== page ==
- Peripheral T-cell lymphoma, not otherwise specified (PTCL-NOS)
- Cutaneous T-cell lymphoma (Sézary syndrome and mycosis fungoides)
- Anaplastic large cell lymphoma
- Angioimmunoblastic T-cell lymphoma
Risk factors are things that can increase the chance of developing a disease. Certain cancer risk factors, such as smoking, can be changed.
Other cancer risk factors, like a person’s age or family history, cannot be changed. Having one or even many risk factors does not mean that a person will get the disease.
These are risk factors for non-Hodgkin lymphoma (NHL):
- Biological Sex
- Race and Ethnicity
- Body Weight
- Radiation Exposure
- Chemical Exposure
- Immune Suppression
- Breast Implants
Although NHL can be diagnosed at any age, people are often diagnosed when they are 60 or older.
NHL occurs more often in men than women. But there are certain types of NHL that are more common in women. Reasons for this are not known.
NHL is more common in North America and northern Europe. It is least common in Asian countries. Worldwide, NHL is more common in developed countries.
In the U.S., whites are more likely to develop NHL than African Americans or Asian Americans/Pacific Islanders.
Keeping your body at a healthy weight and eating a good diet may reduce the risk of NHL. Some studies have suggested that being overweight or obese and eating a diet high in fats and meats may raise the risk of NHL.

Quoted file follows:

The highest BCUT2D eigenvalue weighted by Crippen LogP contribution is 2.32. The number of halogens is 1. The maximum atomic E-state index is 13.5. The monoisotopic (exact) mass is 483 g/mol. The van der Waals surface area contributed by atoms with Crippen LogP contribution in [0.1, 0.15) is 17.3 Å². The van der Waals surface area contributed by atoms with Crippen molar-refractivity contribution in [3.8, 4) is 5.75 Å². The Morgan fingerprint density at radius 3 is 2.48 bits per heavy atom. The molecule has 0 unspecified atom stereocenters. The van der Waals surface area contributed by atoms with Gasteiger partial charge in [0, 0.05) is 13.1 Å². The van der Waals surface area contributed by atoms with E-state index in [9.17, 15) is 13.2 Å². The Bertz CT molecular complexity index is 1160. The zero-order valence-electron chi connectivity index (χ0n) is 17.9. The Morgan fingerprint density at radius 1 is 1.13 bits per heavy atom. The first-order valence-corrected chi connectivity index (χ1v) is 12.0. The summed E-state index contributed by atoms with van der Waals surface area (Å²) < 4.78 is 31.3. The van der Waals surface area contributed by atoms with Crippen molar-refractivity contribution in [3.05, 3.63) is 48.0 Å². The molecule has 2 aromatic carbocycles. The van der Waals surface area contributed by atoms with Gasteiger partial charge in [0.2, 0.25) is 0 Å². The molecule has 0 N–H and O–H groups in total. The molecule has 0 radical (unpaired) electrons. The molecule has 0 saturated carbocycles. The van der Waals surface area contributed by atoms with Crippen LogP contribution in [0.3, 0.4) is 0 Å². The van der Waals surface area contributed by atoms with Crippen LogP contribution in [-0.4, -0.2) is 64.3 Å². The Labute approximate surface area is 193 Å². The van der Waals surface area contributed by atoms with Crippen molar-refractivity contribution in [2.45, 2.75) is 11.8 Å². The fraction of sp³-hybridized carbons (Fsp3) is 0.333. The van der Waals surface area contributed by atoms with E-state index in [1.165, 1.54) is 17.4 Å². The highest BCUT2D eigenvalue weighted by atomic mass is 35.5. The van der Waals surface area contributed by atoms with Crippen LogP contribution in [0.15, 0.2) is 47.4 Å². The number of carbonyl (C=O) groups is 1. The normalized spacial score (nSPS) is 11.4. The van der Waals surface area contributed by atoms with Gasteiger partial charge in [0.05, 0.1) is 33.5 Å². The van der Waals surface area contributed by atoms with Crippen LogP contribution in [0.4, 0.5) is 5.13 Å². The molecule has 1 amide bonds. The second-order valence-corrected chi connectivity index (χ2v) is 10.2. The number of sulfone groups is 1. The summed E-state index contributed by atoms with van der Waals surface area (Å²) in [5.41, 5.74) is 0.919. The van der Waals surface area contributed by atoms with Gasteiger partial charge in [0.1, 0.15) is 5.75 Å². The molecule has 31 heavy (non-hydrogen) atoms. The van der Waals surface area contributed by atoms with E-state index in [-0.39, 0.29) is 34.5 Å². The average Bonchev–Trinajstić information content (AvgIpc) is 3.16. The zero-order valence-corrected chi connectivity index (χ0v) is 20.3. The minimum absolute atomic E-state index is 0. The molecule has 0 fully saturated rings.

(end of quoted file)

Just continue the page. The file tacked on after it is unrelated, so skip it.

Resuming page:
Exposure to atomic bombs and nuclear reactor accidents can increase your risk of developing a number of cancers, including NHL, leukemia, and thyroid cancers. People treated with radiation therapy for certain cancers also have a slightly higher risk of developing NHL.
Exposure to chemicals such as benzene, certain herbicides (weed killers) and insecticides (insect killers) may be linked to an increased risk of NHL. Chemotherapy drugs used to treat other cancers may also increase the risk of developing NHL. It is not clear whether the link between chemotherapy drugs and NHL is related to the original cancer itself or is a side effect of treatment.
People who have a suppressed immune system are at increased risk for NHL. This includes those with the human immunodeficiency virus (HIV). It also includes anyone who takes immune suppression treatment for conditions like rheumatoid arthritis or lupus. People who have received solid organ transplants are also at increased risk of NHL, because they must take long-term immune suppression drugs to keep the transplanted organ healthy.
There have been rare cases of women with breast implants developing a type of NHL called anaplastic large cell lymphoma in scar tissue.
There are also some specific infections that increase your risk of developing NHL:
- Infections that Weaken the Immune System
- Infections that Affect Lymphocytes
- Infections that Activate the Immune System
HIV Infection – The risk of developing certain types of NHL, such as Burkitt lymphoma, is higher in people with human immunodeficiency virus (HIV), the virus that causes AIDS.
Viruses, including the human T-cell leukemia/lymphoma virus (HTLV-1) and the Epstein-Barr virus (EBV), affect the DNA of lymphocytes. Infection with HTLV-1 increases a person’s risk of developing certain T-cell lymphomas. It is most common in parts of Asia and the Caribbean. Infection with EBV is a risk factor for Burkitt lymphoma and rare forms of NHL.